All these unknowns move all kinds of rumination in Martial, a ponderous fellow whose thoughts insist on identifying the nature of things and who as narrator leads the reader along through his swirling notions. A solitary thinker in this place with its many elusive ideas, he tries to perceive meaning in his world, though his observations are full of more fantasy than fact. And yet he tells them with utter conviction, his elaborate daydreams augmenting the physical reality. Once begun, Martial’s flights of fancy occupy pages after pages, and in these mental excursions Bosco exhibits the fullest extent of his lyricism. Without a doubt the most prominent stylistic feature of Malicroix is the pace of these extended passages in which Bosco invites the reader to luxuriate in the folds of his elaborate prose. Whether what such passages achieve is luxury or tedium might be a matter of taste, but they excel at demonstrating the imagination that Martial projects onto everything around him.
Zonana’s imagination as a translator is also on display in these descriptive sections more than anywhere else in the text. Martial listens as a storm rages outside the walls of his little house, and Zonana expertly wrangles one awestruck, terrified metaphor after another. With a seemingly endless vocabulary she brings to life descriptions of the roaring Rhône river or the comforting and profound presence of the fire in the fireplace. These are moments when English itself, having the greater lexicon, becomes the translator’s most useful tool should they know how to use it.
Most of these magnificent descriptions demonstrate a particular fixation on the elemental. Perhaps for Martial it is a reaction to the unfamiliar—an attempt to find the unchanging center in the earth, water, fire, and wind. Issuing from the same sense of the fundamental is an attentiveness on Bosco’s part to the names of things, and in that, another curious aspect of the translation. In several otherwise-fluent passages, one word in particular sticks; redoubtable, spelled the same in both languages and repeated as a part of many descriptions throughout the book, seems an odd choice in English where it would not have stuck out in French. And so the English reader has an exaggerated moment of clarity at the revelation that Cornélius de Malicroix’s island is named La Redousse, or The Redoubt.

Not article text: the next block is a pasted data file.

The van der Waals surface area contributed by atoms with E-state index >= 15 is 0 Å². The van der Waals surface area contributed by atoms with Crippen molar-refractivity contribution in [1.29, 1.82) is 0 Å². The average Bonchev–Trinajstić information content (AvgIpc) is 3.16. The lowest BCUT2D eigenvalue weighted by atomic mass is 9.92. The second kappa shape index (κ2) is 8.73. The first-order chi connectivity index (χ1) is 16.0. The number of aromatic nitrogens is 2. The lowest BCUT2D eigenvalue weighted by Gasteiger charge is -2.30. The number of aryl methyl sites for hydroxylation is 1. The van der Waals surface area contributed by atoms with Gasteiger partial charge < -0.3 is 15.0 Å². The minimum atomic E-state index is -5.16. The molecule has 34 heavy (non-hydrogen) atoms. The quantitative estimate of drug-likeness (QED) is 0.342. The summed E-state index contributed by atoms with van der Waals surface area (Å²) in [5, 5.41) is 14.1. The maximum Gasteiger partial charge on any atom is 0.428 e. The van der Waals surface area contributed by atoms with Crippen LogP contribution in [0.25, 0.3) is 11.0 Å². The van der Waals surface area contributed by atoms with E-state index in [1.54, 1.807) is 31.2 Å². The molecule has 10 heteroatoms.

Even in the family name (and the title of the book) there is a hidden message. The name Malicroix represents the primacy of blood, specifically the “three drops of Malicroix blood…gliding through the Mégremut blood without mingling” (107). It’s a part of Martial that he’s trying to find while on the island, and it’s also a
double name, whose syllables evoked opposed meanings (which I disentangled poorly) and conjured two images: the one, at the outset, of sin—mal, evil, ill—and at the other, at the end, expiatory and redemptive—croix, faith, belief. (100)
The significance of names feeds into the novel’s underlying conflicts, and it also requires some additional research on the part of the Anglophone reader. Those names that do not receive attention from the narrative or extra help from Zonana—what could they mean? Perhaps that’s a part of the mystery. In fact, the text implicates the reader from the outset. Before the story begins, Bosco alludes to a number of pages omitted from the novel and reserved for that moment when “someone truly qualified” might gain access. And so Malicroix puzzles and conceals even after it is closed.
Bosco, Henri. Malicroix. Translated by Joyce Zonana. New York Review of Books, 2020.
Neal Baker lives in Austin, Texas and translates from French. He graduated from Oberlin College in 2020 with a major in Comparative Literature and French, and a concentration in literary translation with a focus on comics and film.